Internet Addiction: Measurement and Relationship With Materialism and Compulsive Buying

Although most consumption activities in our modern society are desired and unproblematic, there seem to exist undesired side effects which have been described in literature as “the dark side of consumer behavior” (Mowen and Minor 2000). These effects include, e.g., materialism, compulsive buying, pathological gambling, and substance abuse. More recently, the excessive use of the Internet has been added to this list, and some authors (Griffiths 2000, Young 1996, 1998) suggest that individuals may become addicted to the Internet in a similar way as they become addicted to substance abuse or other forms of compulsive behavior. Despite the attention Internet addiction (IA) has received in the popular press and some journals specialized in psychology and behavior on the Internet, there are several measurement issues such as construct validity and reliability that have not been resolved satisfactorily yet. Further, it is not clear if IA constitutes a substitute for other compulsive behaviors such as compulsive buying (in this case, IA and compulsive buying would show a negative correlation), or if IA and other compulsive behaviors occur simultaneously and thus indicate comorbidity (indicated by a positive correlation between the constructs). Previous research has suggested comorbidity for the relationship between compulsive buying and binge eating (Faber et al. 1995), or the relationship between pathological gambling and cocaine-dependence (Hall et al. 2000). The study presented here aims to address the measurement problems mentioned above, and also hopes to contribute to the question how Internet addiction is related with two important consumer constructs of the “dark side,” materialism and compulsive buying.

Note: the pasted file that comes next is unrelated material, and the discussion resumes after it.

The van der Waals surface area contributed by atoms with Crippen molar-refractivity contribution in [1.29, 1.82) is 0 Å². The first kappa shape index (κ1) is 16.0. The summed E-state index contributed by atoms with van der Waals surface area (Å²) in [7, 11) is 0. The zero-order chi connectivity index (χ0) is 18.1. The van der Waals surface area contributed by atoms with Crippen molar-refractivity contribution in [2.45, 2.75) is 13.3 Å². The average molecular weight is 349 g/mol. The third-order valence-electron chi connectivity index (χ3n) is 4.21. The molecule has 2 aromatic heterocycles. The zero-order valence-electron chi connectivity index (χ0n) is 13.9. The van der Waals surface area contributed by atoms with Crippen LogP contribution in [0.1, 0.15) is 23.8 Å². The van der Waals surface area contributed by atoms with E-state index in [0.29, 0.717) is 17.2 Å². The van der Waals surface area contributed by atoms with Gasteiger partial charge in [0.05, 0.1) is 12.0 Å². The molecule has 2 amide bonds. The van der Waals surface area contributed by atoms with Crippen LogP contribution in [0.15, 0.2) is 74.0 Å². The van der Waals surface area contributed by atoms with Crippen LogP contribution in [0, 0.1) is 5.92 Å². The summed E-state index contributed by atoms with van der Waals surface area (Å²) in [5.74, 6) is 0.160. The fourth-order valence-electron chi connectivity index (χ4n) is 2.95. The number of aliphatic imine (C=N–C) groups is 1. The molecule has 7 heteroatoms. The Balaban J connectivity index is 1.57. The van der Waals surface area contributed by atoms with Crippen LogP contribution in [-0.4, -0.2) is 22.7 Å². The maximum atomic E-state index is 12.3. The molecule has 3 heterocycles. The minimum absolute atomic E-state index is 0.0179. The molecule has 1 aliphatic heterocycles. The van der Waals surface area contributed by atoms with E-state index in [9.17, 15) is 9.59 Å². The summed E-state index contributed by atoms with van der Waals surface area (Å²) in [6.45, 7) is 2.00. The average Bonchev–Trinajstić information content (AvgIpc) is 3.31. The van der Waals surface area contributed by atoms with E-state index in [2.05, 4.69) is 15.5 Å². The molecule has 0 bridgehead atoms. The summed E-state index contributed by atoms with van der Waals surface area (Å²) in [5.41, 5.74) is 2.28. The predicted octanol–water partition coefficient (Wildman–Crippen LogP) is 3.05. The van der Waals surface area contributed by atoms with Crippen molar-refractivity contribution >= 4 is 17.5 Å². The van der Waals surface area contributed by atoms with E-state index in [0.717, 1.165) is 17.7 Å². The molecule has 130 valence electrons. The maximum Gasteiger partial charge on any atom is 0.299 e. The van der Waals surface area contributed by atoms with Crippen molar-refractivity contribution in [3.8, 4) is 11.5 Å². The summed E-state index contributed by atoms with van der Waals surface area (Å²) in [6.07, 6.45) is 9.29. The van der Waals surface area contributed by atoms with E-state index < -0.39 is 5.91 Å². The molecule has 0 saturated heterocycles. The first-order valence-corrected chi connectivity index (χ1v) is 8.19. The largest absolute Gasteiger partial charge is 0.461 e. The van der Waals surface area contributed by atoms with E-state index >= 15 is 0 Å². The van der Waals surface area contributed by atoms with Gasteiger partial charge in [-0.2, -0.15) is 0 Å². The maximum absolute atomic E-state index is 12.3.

Reto Felix (2006) ,"Internet Addiction: Measurement and Relationship With Materialism and Compulsive Buying", in LA - Latin American Advances in Consumer Research Volume 1, eds. Silvia Gonzalez and David Luna, Duluth, MN : Association for Consumer Research, Pages: 87-88.


Reto Felix, University of Monterrey, Mexico


LA - Latin American Advances in Consumer Research Volume 1 | 2006

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